Theatre review: ‘The Lyons’ dark, laugh-out-loud production mirrors life’s lack of fairytale endings
5th Wall Theatre kicked off the 2015 Acts of Faith Festival with a sucker punch to the gut. Two days later, I’m still reeling from the blow.
Ben Lyons (Alan Sader) is dying. He is joined in his hospital room by his dysfunctional middle-class Jewish family. His resentful and bitter wife, Rita (Jacqueline Jones) provides endless meaningless chatter to fill the void. Ben’s favorite response to all of it is, “would you just shut the fuck up.”
Rita is unapologetically eager for Ben to die so that she can finally change the living room furniture, which she’s hated all these years. And it’s more than the furniture that she despises. She longs for freedom from their 40-year loveless marriage.
The Lyons’ grown children, Lisa (Sara Heifetz) and Curtis (Lucian Restivo) are a disappointment. Lisa is a less than successfully recovering alcoholic who is as addicted to troubled relationships as she is to whiskey. Despite being physically abused by her ex-husband, she returns to him again and again.
Curtis is an embittered writer who creates a fantasy life for himself that belies an underlying soul-deadening loneliness.
Curtis is also homosexual, which Ben can’t abide.
Many hope and believe that impending death can bring about the chance to mend fences and reconcile with those from whom we’ve been estranged. Ben’s impending death gives each of them, particularly Ben, the license to speak out loud their innermost thoughts.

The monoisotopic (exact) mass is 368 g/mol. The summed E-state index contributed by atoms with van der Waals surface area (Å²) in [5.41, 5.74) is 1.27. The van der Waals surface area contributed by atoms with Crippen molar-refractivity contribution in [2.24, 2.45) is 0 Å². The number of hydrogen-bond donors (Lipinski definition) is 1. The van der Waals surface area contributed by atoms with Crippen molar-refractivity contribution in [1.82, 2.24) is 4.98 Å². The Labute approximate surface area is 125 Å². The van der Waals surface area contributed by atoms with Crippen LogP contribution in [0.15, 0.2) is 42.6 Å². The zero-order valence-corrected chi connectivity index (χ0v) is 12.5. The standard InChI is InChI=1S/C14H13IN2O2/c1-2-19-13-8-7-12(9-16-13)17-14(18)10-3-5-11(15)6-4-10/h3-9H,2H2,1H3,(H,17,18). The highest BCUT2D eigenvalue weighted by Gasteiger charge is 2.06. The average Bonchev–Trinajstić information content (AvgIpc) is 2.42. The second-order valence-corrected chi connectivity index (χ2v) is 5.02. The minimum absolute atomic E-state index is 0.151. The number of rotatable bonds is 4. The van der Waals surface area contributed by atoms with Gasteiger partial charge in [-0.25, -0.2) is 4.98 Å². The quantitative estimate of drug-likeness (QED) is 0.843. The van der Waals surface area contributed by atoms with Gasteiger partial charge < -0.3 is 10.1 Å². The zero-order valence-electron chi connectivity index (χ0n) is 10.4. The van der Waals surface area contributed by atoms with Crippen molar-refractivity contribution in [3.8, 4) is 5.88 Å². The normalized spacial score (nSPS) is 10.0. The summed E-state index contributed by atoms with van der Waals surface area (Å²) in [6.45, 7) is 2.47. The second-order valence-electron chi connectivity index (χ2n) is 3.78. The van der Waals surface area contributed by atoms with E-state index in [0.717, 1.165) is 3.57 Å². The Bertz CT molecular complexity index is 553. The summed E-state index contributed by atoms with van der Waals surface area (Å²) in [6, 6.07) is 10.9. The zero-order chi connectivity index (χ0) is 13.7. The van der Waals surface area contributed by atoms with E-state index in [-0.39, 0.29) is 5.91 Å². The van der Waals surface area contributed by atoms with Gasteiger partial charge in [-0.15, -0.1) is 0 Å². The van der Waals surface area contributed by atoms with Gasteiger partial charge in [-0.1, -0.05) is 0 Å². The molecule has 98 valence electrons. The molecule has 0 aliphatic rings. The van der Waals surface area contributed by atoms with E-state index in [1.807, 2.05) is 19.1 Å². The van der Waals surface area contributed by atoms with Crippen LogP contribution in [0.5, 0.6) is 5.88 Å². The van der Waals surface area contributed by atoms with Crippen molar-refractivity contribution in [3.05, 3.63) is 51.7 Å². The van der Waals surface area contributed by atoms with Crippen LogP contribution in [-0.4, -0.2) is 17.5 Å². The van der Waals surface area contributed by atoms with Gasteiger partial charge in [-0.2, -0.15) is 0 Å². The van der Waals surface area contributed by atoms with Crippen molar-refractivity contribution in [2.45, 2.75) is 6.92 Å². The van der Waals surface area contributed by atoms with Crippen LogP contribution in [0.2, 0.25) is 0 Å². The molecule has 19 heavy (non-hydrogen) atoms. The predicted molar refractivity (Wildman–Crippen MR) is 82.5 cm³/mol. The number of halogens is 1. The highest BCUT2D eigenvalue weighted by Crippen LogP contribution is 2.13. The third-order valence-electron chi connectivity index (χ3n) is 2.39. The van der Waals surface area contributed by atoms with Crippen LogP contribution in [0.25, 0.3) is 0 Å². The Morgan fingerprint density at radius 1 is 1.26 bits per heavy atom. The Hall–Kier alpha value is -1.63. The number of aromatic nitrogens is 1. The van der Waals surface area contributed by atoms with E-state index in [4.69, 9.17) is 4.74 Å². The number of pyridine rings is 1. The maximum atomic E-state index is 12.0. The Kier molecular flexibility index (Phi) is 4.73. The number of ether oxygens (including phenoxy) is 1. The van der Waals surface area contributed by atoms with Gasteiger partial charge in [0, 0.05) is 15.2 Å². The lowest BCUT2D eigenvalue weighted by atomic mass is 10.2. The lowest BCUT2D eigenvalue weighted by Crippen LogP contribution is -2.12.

They are not reconciliatory.
This unguarded verbal war provides for many laugh-out-loud funny moments. But it is very dark humor. Playwright Nicky Silver’s script finds the funny in the most heartbreaking circumstances. And if we didn’t laugh, we’d cry.
In perhaps the most devastating scene of the play, the slightly inebriated audience member sitting in my row yelled out “No!” with a voice of despair. Describing the scene would give too much away. Her response spoke truth.
From the spot-on makeup and the incredible set, to the searing performances, particularly by Jones, who was sheer perfection, everything about this production was exceptional.
The Lyons doesn’t have a fairytale or Hollywood ending. There are no tender reconciliations and stirring goodbyes.
In this it resembles real life.
The Festival continues through April 15.
5th Wall Theatre has thrown down. The game is on!
Julie Harthill Clayton is an out and proud bisexual with a passion for reading, writing . . . and NOT arithmetic. Her work has appeared in the Christian Science Monitor, the Internet Review of Books, Curve Magazine, Lambda Literary and more. She is working on her first novel - Two Tickets to Freedom - a semi-autobiographical queer coming-of-age tale. A paralegal by day, Julie spends her free time knitting, writing, and reading anything she can get her hands on. She lives in Richmond with her partner, local artist David Turner, and their mischievous and loving hunting dog, Max.
While narratives on trans rights and issues are starting to appear in the broader media, it is still uncommon for these stories to be painted in a positive light. Often, there will be sad stories of violence or crass comedic comments made against the trans community instead of the breadth of stories that get told [...]April 19, 2017
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